Blooming Bath Oils

It’s vacation week for me and I have so much fun planned in my kitchen!   I started out the first day (Saturday) with a shopping trip to Hobby Lobby to pick up some inexpensive packaging and containers.   The Christmas gifting marathon has begun!

Hobby Lobby had these cute little 5 ounce bottles.  I picked up 4 of them (2 packs).  They are $1.99 per pack, so about a buck a bottle.  A little pricey, but not too bad.   They are really lightweight plastic, so there will be no worries about dropping and breaking them.  They also had some similar bottles that were shaped like little fish, horses, and etc… which would work great if you were making these for kids.

Today, I made some blooming bath oils using these bottles.   I made 4 kinds – (purple) Energy, (clear) Coconut Cream, (orange) Apricot, and (green) Ginger Lime.   It’s a mix of fragrance oils I had lying around from soap making.  They are from Brambleberry and Nature’s Garden.

blooming-bath-oils-1

They are really simple to make.  You just add your oils, a little polysorbate 80, and fragrance.   Then shake them up.  After mixing up the oils, I got the idea to give them a little sparkle by adding a pinch of snowflake sparkle mica.  That was a good decision. They turned out really cute!

I don’t know why they call them “blooming”.  In my test in the sink, it didn’t really bloom.  But it did emulsify nicely into the water, leaving no oil slicks on top (thanks to the polysorbate 80).    The polysorbate 80 also works nicely to keep the sparkles suspended in the mixture (versus floating or sinking in the bottle).  You can really see them in this picture.

(correction:  the glitter did eventually sink to the bottom, but if you shake the bottle, it mixes back in).

Blooming Bath Oils 2.JPG

I did not add very much colorant, as I didn’t really want them to color the water and leave a  bathtub ring.   The colorant didn’t color the water at all.   Here is a picture of my sink test. (Please ignore the scratches on the bottom of my sink.  I need a new one).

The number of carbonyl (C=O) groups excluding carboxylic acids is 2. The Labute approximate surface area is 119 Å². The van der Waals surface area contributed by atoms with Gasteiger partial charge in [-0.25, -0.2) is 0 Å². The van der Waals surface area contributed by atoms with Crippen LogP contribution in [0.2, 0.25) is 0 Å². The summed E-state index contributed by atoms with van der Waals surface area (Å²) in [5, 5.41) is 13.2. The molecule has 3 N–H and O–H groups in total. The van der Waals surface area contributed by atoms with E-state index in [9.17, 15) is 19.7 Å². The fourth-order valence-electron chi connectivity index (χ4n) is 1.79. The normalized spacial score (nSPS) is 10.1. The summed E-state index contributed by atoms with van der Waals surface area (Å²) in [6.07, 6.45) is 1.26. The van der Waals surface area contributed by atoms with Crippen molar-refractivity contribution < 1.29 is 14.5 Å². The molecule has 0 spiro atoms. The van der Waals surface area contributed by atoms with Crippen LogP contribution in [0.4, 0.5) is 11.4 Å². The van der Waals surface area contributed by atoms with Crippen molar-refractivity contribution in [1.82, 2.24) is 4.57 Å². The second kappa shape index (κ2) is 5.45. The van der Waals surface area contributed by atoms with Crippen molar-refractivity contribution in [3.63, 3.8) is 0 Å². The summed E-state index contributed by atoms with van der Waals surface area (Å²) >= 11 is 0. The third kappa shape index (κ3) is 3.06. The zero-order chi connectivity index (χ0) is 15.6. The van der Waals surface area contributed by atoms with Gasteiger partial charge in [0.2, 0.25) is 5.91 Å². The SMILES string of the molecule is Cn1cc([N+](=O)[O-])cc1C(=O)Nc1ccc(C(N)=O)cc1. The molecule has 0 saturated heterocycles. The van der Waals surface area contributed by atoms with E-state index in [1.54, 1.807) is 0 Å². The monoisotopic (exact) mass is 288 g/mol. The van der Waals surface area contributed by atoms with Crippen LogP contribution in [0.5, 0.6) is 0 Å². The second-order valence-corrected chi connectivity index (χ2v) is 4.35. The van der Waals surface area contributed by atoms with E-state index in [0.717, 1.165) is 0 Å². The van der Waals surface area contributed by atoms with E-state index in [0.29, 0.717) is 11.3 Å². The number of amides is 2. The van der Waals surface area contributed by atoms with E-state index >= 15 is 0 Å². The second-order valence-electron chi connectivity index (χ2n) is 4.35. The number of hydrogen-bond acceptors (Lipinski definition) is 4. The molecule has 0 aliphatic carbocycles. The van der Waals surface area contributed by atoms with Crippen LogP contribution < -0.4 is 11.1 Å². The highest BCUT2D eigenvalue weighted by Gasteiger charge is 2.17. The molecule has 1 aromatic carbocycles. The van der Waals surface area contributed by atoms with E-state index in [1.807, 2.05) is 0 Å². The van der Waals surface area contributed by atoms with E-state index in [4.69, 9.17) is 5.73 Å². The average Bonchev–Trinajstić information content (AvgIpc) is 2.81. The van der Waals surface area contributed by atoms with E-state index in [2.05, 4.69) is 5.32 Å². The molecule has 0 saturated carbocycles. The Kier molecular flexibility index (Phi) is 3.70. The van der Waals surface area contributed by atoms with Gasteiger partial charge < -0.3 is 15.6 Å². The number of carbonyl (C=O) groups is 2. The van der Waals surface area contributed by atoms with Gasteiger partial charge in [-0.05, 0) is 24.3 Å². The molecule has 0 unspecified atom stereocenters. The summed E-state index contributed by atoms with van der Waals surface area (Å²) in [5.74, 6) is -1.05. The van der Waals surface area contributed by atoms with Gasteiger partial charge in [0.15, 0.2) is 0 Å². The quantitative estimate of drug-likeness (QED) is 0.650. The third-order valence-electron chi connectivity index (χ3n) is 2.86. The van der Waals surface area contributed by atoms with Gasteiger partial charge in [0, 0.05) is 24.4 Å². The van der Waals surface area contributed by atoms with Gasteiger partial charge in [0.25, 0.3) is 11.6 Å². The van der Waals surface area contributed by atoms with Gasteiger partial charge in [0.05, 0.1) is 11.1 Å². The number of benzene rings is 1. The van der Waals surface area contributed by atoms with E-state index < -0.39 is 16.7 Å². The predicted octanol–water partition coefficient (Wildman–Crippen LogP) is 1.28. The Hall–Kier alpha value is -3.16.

• The first picture is before I poured in the teaspoon of oil.
  • The 2nd is after I mixed it in and stirred.  There is no oil slick at all, and the water didn’t turn orange.
  • I stuck my hand in there, swished it around, and pulled it out.   It was soft and felt moist, but not greasy.  I wiped it off with a paper towel and didn’t wash it.   It wasn’t greasy at all!    The sink rinsed out with no trace of oil or color left.  Success!

I am working on another book.  This one is going to take a little longer than my soap books did as I am doing the production, tweaking, photography, and testing phase right now with my recipes.    It will be packed full of recipes for bath products, body treats, and home fragrance.  So far I have plans for about 40 recipes, so it’s going to take a little while to get through making all those recipes and testing them, but the book will be coming soon.  I’m shooting for next spring.   The full recipe for the blooming bath oils will be in this book.

I am sure you already noticed, but I am a terrible bow tier.   I need more practice.  Oh well.  I am going to put little round office labels on the bottom of the bottles with the ingredients and fragrance name.   Since the bottles are so round, it would be hard to label the side of the bottle.  If a person were artistic, they could put some lettering on the bottle with a Sharpie pen, but I am FAR from that talented.

And here they are, all finished (minus the label on the bottom).   I think my “giftees” will be well pleased!

blooming-bath-oil

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